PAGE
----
Debates on Stormont's future and Irish unity more important than what label goes on a packet of sausages
The Irish News view: As Windsor Framework continues to be implemented, the DUP is still fighting the Brexit battles it started – and lost
WHEN the DUP aligned itself with the English nationalists behind the Brexit fantasy, it ignored and mocked those – including other unionists – who warned it to be careful what it wished for.
It speaks volumes about the poverty of the DUP's political judgment that it allowed itself to believe that the implausible figures involved in the Vote Leave campaign, including the charlatan Boris Johnson, would ever prioritise the interests of Northern Ireland and its people above their own hard Brexit delusion.
And so it came to pass. From the sloganeering of 'Take Back Control' – including the bizarre £282,000 DUP advert in a London newspaper – to the phantom £350 million a week that was going to be spent on the NHS when the UK left the EU, Brexit was built on lies and myths.
With utter predictability, Johnson went on to strike a trade deal with the EU that left the DUP and its fellow travellers howling about betrayal.
The modified NI Protocol agreement, the Windsor Framework, has inevitably not been to the DUP's satisfaction either, prompting its latest calamity: collapsing power-sharing in an attempt to bend the British government and the EU to its will.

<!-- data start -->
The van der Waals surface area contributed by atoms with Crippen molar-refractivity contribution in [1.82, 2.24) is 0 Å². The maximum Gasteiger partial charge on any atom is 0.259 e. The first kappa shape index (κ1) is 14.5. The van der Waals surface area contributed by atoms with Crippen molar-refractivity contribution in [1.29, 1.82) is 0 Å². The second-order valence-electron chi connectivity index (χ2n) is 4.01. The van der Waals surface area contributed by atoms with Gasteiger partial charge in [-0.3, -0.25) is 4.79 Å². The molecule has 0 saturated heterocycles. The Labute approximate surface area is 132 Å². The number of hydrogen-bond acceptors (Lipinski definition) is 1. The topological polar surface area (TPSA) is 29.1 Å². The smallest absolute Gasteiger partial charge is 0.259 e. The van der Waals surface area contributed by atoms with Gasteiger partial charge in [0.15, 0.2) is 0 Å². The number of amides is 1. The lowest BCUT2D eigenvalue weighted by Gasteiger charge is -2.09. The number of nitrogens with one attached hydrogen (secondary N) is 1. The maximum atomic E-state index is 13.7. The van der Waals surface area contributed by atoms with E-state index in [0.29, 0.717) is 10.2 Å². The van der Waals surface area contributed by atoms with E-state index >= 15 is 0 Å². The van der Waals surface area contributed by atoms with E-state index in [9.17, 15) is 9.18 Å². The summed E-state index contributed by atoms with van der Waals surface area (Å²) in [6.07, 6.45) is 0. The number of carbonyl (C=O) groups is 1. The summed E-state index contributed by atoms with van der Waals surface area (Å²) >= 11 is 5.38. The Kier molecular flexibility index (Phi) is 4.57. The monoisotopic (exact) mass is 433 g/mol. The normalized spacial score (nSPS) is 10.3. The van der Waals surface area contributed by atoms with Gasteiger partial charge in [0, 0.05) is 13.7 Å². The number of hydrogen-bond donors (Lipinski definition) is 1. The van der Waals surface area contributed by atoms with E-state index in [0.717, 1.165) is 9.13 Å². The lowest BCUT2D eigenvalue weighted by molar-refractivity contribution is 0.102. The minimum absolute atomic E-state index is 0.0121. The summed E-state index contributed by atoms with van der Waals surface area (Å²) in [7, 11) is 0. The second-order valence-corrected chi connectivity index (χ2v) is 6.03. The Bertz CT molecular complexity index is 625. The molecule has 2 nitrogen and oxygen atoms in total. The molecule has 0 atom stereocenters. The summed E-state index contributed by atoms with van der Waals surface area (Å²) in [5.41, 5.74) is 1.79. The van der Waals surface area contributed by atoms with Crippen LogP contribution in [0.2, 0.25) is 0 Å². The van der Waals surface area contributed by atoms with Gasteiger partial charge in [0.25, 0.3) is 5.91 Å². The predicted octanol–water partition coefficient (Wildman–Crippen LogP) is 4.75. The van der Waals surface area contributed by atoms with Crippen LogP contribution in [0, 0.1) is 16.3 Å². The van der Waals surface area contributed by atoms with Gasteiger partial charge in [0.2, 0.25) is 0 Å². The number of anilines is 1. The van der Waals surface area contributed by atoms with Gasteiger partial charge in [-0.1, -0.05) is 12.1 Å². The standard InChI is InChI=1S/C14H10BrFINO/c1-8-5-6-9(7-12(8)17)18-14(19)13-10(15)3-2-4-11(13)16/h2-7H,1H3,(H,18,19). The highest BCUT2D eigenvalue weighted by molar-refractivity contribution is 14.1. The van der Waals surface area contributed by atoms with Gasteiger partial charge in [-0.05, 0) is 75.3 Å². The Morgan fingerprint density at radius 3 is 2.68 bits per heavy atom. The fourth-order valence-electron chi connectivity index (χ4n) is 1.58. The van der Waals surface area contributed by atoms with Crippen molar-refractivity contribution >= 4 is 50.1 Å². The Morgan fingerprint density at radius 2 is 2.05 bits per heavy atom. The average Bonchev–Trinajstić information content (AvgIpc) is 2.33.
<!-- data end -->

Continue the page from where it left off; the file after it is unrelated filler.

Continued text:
This approach has singularly failed. For evidence, look no further than the introduction this weekend of red and green lanes at Northern Ireland ports and rules which will see 'Not for EU' food labels in our supermarkets.
Brexit sage Sammy Wilson MP declares that this major step in the implementation of the framework confirms the existence of an Irish Sea border.
But it also confirms the impotence of the DUP and the failure of its strategy. It is long past the time that Sir Jeffrey Donaldson brought the Stormont boycott to an end. All it has achieved is to corrode faith in democracy and to further harm our public services.
And while power-sharing has a largely dismal record of delivering good government – the plight of Lough Neagh is but one vivid example of how dysfunction in our politics and civil service has real outcomes – it is arguably still better than the dead hand of semi-detached Tory caprice.
If Brexit revived broad interest in the constitutional question, the DUP's conduct since then has put a citizens' assembly on unity, a border poll and joint authority firmly into the political mainstream. Those debates transcend what label goes on a packet of sausages.